Victoria Wise wants you to expand you mind, and your idea of what sausage is. Sure, you can make little links in casing – but you can also make free form sausage and sausages with a multitude of casings and use the sausage in a multitude of recipes. Her book, Sausage: Recipes for Making and Cooking with Homemade Sausage (Ten Speed 2010) is full of master sausage recipes and creative ways to use them.
Following Apicius‘ lead as I scouted the world for sausage dishes and delved in their history, I have enlarged my originally limited notion of casings as animal intestines to include wraps and containers of many kinds… I have also come to embrace the notion of sausages with no casing at all…(p. xi)
Her recipes are the results of her work at Pig-by-the-Tail, her Berkeley charcuterie opened in 1973. The book is divided into chapters that cover the main ingredient: Pork, Beef, Lamb, Poultry, Seafood, and Vegetable. Her pork chapter includes traditional American Breakfast Sausages (p. 10) with marjoram, thyme, sage, and ginger. She features them in Rustic Cornmeal Pancakes Dappled with American Breakfast Sausage and Slicked with Maple Syrup (p. 11) in which the sausage is cooked inside the pancakes. Toulouse Sausage (p. 32) gets used for Toulouse Sausage-Stuffed Duck Legs with White Beans (p. 35) in a kind of faux cassoulet. The Tuscan Sausage (p. 41) with sun-dried tomatoes and mozzarella cheese appears in Minestrone Soup with Tuscan Sausage and Arugula Pesto (p. 47).
Victoria does not stay in the West, but explores Asian sausages as well, like Southeast Asian Pork and Lemongrass Sausage (p. 59) that she uses in Southeast Asian Pork and Lemongrass Meatball Kebabs Wrapped in Lettuce Leaves with Vietnamese Dipping Sauce (p. 60). In the beef chapter, that includes hamburgers; she also includes a South African Sausage with Collard Greens, Ethiopian Spiced Butter, and Cashew Rice (p. 69).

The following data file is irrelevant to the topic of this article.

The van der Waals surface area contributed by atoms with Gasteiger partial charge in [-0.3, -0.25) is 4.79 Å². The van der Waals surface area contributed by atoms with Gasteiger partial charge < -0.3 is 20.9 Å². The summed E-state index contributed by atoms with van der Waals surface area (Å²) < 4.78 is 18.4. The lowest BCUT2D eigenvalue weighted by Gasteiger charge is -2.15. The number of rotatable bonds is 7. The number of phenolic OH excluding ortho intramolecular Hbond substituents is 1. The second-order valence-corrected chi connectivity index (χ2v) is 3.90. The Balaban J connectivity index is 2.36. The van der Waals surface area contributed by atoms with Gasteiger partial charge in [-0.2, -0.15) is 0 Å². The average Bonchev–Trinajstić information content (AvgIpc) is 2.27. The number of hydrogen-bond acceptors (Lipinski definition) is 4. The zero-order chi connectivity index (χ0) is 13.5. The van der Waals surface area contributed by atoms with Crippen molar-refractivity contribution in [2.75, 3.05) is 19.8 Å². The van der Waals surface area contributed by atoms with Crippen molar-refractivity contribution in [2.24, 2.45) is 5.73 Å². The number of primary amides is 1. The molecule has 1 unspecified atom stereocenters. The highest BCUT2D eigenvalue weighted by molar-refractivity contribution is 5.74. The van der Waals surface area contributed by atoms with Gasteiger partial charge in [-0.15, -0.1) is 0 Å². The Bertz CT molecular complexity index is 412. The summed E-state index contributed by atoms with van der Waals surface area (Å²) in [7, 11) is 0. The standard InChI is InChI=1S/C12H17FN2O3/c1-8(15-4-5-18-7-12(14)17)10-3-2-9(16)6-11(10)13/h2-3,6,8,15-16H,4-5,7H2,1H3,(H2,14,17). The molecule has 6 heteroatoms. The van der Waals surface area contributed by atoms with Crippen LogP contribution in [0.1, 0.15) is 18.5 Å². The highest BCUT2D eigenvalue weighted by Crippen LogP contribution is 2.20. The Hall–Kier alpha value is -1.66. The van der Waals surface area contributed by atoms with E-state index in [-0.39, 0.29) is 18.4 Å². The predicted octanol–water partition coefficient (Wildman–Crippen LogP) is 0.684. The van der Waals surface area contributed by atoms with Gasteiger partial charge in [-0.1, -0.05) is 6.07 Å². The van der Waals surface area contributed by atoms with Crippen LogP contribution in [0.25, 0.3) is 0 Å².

Victoria’s recipes are inventive and well-spiced. Follow her led and expand your mind and taste buds with Sausage
Southeast Asian Pork and Lemongrass Sausage
Makes 1 pound
14 ounces ground pock
2 ounces salt pork, fat only, minced
2 small cloves garlic, minced or pressed
1 tablespoon finely chopped shallot
1 tablespoon finely chopped lemongrass
½ teaspoon finely chopped dried small red chile, such as cayenne or japones
1 teaspoon sugar
¼ teaspoon freshly ground pepper
2 tablespoons Thai fish sauce
Combine all ingredients except the salt in a medium bowl, and knead with your hands until thoroughly blended. Cook and taste a small sample, then add salt to taste. Leave in bulk and shape as direct in individual recipes or stuff into sheep casing. The sausage can be used right away. (The uncooked sausage will keep in the refrigerator for up to 3 days, it does not freeze well.)
Sauté or grill or cook as directed in individual recipes.
(Adapted from Sausge)